Stock futures fall slightly as control of Congress is still unclear - CNBC

2 months ago 19

Traders work on the floor of the New York Stock Exchange (NYSE) on October 27, 2022 in New York City. Stocks continued their upward gains Thursday with the Dow rising nearly 400 points following a new GDP report that beat expectations. 

Spencer Platt | Getty Images News | Getty Images

Stock futures were slightly lower — following recent market gains — as results of the midterm elections provided no clear answers about who would control Congress yet.

Futures tied to the Dow Jones Industrial Average fell 86 points, or about 0.3%. S&P 500 futures shed 0.2% and Nasdaq 100 futures were about flat.

Stocks are coming off three-straight days of gains into the election, where Wall Street was expecting Republicans to gain ground and block any future tax and spending plans. The Dow climbed 333 points on Tuesday for its third-straight session of gaining more than 1%.

But control of Congress was not clear. NBC News was not yet projecting control of the House of Representatives with an NBC estimate suggesting Republicans could win 220 seats, which would be a narrow majority.

In one of the key races that could determine Senate control, Democrat John Fetterman defeated Republican Mehmet Oz for the pivotal Senate seat in Pennsylvania, according to an NBC News projection. Oz had the backing of former President Donald Trump, whose endorsed candidates saw spotty levels of success across the country. Critical Senate races in Georgia and Nevada were unresolved.

Morgan Stanley chief U.S. equity strategist Mike Wilson said on CNBC's "Closing Bell" that if it does end up being divided government it could help ease concerns about inflation and higher interest rates going forward.

"It looks like the House will go the way of the Republicans," Wilson said. "That means gridlock. Probably, less fiscal spending will be achieved."

While the election captivated market attention, investors may want to move on now as the Federal Reserve raises interest rates to bring down inflation, potentially tipping the economy into recession.

The political landscape "will fascinate the Washington chattering class, but for the markets, the focus will shift to whether a recession looms, whether the Fed will end its tightening this winter, and whether a truce and negotiations are possible in the Ukraine war," wrote Greg Valliere, chief U.S. policy strategist at AGF Investments.

The market's recent rally occurred at the front end of a strong seasonal period. Historically, stocks tend to rise after midterm elections and the policy clarity it brings, and the final two months of the year are considered a bullish period for investors.

Shares of Facebook parent Meta Platforms rose 3% premarket after the social media giant announced it will be laying off more than 11,000 workers. Founder and CEO Mark Zuckerberg said he was too optimistic about growth and now needs to streamline the company.

One stock that weighed on futures was Disney, which fell more than 8% in early trading after the entertainment giant missed estimates on the top and bottom lines for its fiscal fourth quarter.

European markets pull back as investors await U.S. midterm results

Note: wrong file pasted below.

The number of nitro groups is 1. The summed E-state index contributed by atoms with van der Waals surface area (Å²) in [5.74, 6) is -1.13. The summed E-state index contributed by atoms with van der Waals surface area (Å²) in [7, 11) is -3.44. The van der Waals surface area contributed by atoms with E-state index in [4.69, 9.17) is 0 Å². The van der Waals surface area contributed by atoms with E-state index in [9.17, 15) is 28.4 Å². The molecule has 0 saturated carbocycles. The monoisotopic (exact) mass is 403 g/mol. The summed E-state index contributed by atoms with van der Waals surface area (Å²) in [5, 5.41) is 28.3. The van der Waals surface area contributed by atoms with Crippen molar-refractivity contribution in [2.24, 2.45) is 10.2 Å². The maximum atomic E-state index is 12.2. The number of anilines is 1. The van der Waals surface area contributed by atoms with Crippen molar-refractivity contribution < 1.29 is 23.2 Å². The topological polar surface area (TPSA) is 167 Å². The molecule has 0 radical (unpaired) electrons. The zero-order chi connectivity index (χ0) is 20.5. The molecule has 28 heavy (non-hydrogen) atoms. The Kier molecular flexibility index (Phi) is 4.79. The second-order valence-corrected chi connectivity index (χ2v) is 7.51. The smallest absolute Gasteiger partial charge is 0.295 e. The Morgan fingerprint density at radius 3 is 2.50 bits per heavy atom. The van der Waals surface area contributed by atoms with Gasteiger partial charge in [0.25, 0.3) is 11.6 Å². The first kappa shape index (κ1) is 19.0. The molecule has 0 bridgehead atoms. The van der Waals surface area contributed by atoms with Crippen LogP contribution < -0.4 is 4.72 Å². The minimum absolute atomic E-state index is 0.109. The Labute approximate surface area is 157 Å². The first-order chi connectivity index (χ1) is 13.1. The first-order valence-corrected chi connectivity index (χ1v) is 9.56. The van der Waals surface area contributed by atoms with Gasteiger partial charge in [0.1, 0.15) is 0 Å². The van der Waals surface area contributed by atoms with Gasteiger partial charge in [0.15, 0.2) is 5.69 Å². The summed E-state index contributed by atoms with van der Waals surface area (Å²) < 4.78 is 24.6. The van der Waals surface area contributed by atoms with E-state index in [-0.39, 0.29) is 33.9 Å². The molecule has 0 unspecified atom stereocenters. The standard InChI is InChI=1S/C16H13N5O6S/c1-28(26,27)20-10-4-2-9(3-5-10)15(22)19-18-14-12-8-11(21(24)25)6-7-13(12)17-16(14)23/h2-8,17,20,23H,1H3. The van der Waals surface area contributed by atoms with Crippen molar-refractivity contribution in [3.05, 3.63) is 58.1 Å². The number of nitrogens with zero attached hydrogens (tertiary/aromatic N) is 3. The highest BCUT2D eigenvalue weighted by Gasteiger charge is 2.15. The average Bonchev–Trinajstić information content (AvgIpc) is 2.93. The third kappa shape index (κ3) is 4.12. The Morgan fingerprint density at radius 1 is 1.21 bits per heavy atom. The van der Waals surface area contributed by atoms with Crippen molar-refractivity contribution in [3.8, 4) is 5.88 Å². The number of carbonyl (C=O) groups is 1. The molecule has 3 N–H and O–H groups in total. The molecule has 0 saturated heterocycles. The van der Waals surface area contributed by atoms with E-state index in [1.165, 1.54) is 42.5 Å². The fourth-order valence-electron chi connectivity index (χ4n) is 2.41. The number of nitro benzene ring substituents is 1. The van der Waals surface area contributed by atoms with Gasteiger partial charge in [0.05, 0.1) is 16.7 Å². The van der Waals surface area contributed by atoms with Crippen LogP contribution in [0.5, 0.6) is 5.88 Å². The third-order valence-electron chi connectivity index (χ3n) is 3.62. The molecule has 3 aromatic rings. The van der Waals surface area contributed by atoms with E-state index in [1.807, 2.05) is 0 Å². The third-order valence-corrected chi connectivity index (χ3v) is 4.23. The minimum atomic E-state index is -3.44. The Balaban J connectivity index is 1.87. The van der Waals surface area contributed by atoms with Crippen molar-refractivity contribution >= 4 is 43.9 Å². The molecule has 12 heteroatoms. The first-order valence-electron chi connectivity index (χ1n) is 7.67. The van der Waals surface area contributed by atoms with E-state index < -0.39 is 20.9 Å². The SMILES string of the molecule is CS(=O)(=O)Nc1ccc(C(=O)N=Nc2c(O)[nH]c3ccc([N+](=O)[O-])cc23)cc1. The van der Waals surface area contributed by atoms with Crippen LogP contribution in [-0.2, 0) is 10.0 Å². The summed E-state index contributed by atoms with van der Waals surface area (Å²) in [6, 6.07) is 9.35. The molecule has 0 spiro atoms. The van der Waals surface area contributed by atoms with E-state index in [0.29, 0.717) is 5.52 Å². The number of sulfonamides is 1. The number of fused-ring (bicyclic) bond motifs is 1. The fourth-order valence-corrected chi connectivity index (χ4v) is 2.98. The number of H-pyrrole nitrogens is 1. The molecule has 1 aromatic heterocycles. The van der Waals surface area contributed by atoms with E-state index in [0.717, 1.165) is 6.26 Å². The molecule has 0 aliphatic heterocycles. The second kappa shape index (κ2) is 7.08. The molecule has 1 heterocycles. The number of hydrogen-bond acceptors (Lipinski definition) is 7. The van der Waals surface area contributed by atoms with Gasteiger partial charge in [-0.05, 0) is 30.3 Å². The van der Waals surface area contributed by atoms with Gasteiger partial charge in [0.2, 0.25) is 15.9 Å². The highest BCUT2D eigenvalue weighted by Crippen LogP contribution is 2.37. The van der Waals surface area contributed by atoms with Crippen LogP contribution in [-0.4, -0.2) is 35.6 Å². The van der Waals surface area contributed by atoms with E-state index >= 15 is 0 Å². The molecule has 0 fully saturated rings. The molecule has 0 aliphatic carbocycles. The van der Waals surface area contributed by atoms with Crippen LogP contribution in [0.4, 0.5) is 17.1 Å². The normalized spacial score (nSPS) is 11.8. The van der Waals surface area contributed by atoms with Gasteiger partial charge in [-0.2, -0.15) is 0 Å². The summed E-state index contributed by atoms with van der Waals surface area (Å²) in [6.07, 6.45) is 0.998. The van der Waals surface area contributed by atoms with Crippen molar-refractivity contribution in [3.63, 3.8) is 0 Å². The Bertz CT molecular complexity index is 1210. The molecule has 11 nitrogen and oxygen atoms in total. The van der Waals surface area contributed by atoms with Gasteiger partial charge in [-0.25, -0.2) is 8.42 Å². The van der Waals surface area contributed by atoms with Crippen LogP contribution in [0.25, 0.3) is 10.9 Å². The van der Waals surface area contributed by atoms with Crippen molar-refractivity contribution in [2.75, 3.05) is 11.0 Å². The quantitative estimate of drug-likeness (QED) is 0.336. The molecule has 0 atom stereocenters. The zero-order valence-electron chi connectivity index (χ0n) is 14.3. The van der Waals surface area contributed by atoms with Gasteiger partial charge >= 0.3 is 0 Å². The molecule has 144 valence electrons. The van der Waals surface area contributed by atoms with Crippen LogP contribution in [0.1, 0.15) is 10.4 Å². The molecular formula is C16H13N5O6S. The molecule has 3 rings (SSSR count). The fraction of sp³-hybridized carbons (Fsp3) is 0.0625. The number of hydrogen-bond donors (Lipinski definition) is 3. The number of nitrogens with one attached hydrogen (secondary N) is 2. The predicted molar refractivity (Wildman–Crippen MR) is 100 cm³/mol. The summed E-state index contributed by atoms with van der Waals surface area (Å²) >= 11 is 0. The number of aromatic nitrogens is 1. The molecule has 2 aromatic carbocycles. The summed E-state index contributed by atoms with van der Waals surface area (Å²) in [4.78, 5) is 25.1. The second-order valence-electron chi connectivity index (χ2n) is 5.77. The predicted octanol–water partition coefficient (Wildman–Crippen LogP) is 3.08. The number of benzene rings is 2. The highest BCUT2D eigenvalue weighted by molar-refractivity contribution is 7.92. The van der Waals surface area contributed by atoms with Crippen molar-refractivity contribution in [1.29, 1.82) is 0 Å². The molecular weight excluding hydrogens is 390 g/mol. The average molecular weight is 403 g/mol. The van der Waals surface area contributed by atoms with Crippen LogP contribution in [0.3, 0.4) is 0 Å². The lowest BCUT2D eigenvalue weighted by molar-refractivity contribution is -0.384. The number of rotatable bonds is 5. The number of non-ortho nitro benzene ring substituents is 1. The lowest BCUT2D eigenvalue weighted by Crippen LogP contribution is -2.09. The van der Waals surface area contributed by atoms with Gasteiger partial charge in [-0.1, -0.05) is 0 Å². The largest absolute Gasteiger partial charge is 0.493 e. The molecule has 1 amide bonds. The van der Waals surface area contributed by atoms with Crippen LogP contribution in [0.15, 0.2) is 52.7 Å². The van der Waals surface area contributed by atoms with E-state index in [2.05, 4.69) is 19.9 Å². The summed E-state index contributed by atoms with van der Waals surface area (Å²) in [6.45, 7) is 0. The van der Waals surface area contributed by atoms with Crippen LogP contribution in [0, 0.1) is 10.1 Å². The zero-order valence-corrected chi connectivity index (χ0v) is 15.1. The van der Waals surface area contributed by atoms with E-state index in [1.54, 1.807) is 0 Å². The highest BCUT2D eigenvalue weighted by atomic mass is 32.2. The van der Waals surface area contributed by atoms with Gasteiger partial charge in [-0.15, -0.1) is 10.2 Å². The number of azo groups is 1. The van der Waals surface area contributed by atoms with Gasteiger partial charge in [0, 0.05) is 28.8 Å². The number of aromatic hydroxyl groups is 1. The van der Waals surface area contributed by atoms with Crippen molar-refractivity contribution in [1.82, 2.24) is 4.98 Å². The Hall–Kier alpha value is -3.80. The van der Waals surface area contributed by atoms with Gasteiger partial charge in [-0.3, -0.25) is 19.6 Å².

European markets were slightly lower on Wednesday as global investors await the results of the U.S. midterm elections.

The pan-European Stoxx 600 was down 0.6% by late morning, with travel and leisure stocks shedding 1.3% to lead losses as most sectors and major bourses slid into the red.

- Elliot Smith

Control of the House will not be determined tonight, NBC News says

Control of the House of Representatives will not be decided on election night, according to NBC News.

Republicans only need to gain 5 seats to take the House and were considered heavy favorites entering the day, but the red wave expected by some investors has failed to materialize. Democrats appear to have won some surprise victories in Ohio and North Carolina.

The NBC News election model currently estimates that the Republicans will end up with a three-seat advantage in the House, but that projection has a large margin of error.

If Democrats continue to hold their ground, control of the House could remain uncertain for days or even weeks. There are several competitive House races in California, a state that often takes a long time to count votes.

— Jesse Pound

Hassan wins reelection in New Hampshire, NBC News projects

NBC News is projecting that Democratic Sen. Maggie Hassan will win reelection in New Hampshire. The state was seen as a potential pick-up for Republicans, as New Hampshire is a swing state that is also projected to reelect a Republican governor.

While Hassan's seat was not considered to be as competitive as Pennsylvania and Georgia, the Democrat's ability to fend off a challenger could be an early sign that the midterm election will not feature the "red wave" expected by some investors.

— Jesse Pound

China's producer prices drop, inflation slows in October

China's producer price index fell 1.3% in October on an annualized basis after rising 0.9% in September, beating estimates for a 1.5% contraction in a Reuters poll.

The nation's October PPI marks the first decline since December 2020, according to FactSet data.

China's consumer price index rose 2.1% in October compared to a year ago, easing after climbing 2.8% in September.

The onshore and offshore Chinese yuan hovered around 7.2500 levels shortly after the economic data release.

Read the full story here.

— Evelyn Cheng, Jihye Lee

Divided government is a positive in the inflation fight, says Minerd

Guggenheim Partners' global CIO Scott Minerd said on CNBC's "Business on the Ballot" that Republican gains in Congress could help inflation ease in the coming years.

"Divided government is a great outcome. ... Divided government is going to mean very little movement on the fiscal side, which means we aren't going to get tax cuts nor are we going to get much of an increase in government spending. That's good from a standpoint of allowing the economy to cool off more and may actually limit the amount of hiking that the Fed has to do," Minerd said.

Most key races remain too close to call, according to NBC News.

— Jesse Pound

Market has been expecting a divided government for a while, Boockvar says

Stock futures have been muted so far Tuesday evening, and Peter Boockvar, chief investment officer at Bleakley Global Advisors, said there might not be a big action since a divided government is widely expected.

"We have to distill what it means for the economy and markets," said Boockvar, adding the only surprise that could come after the polls close is whether Republicans take the Senate, since the GOP is clearly expected to take control of the House of Representatives.